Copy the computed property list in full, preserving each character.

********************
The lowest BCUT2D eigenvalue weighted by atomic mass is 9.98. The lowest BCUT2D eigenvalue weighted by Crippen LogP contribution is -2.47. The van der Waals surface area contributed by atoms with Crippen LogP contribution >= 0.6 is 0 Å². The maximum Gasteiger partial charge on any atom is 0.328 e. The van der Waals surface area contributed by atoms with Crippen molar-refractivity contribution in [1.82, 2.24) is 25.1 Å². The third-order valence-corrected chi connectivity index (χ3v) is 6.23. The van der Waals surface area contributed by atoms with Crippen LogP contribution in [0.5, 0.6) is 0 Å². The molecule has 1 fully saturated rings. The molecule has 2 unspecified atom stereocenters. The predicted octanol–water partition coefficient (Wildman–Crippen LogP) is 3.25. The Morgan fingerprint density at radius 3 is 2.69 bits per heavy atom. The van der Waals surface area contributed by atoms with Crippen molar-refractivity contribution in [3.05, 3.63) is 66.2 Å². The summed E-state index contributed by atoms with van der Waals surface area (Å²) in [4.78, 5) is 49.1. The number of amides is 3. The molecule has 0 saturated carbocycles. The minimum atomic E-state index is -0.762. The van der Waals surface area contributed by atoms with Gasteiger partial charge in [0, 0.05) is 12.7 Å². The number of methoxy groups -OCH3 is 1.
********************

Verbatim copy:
The lowest BCUT2D eigenvalue weighted by atomic mass is 9.98. The lowest BCUT2D eigenvalue weighted by Crippen LogP contribution is -2.47. The van der Waals surface area contributed by atoms with Crippen LogP contribution >= 0.6 is 0 Å². The maximum Gasteiger partial charge on any atom is 0.328 e. The van der Waals surface area contributed by atoms with Crippen molar-refractivity contribution in [1.82, 2.24) is 25.1 Å². The third-order valence-corrected chi connectivity index (χ3v) is 6.23. The van der Waals surface area contributed by atoms with Crippen LogP contribution in [0.5, 0.6) is 0 Å². The molecule has 1 fully saturated rings. The molecule has 2 unspecified atom stereocenters. The predicted octanol–water partition coefficient (Wildman–Crippen LogP) is 3.25. The Morgan fingerprint density at radius 3 is 2.69 bits per heavy atom. The van der Waals surface area contributed by atoms with Crippen molar-refractivity contribution in [3.05, 3.63) is 66.2 Å². The summed E-state index contributed by atoms with van der Waals surface area (Å²) in [4.78, 5) is 49.1. The number of amides is 3. The molecule has 0 saturated carbocycles. The minimum atomic E-state index is -0.762. The van der Waals surface area contributed by atoms with Gasteiger partial charge in [0, 0.05) is 12.7 Å². The number of methoxy groups -OCH3 is 1.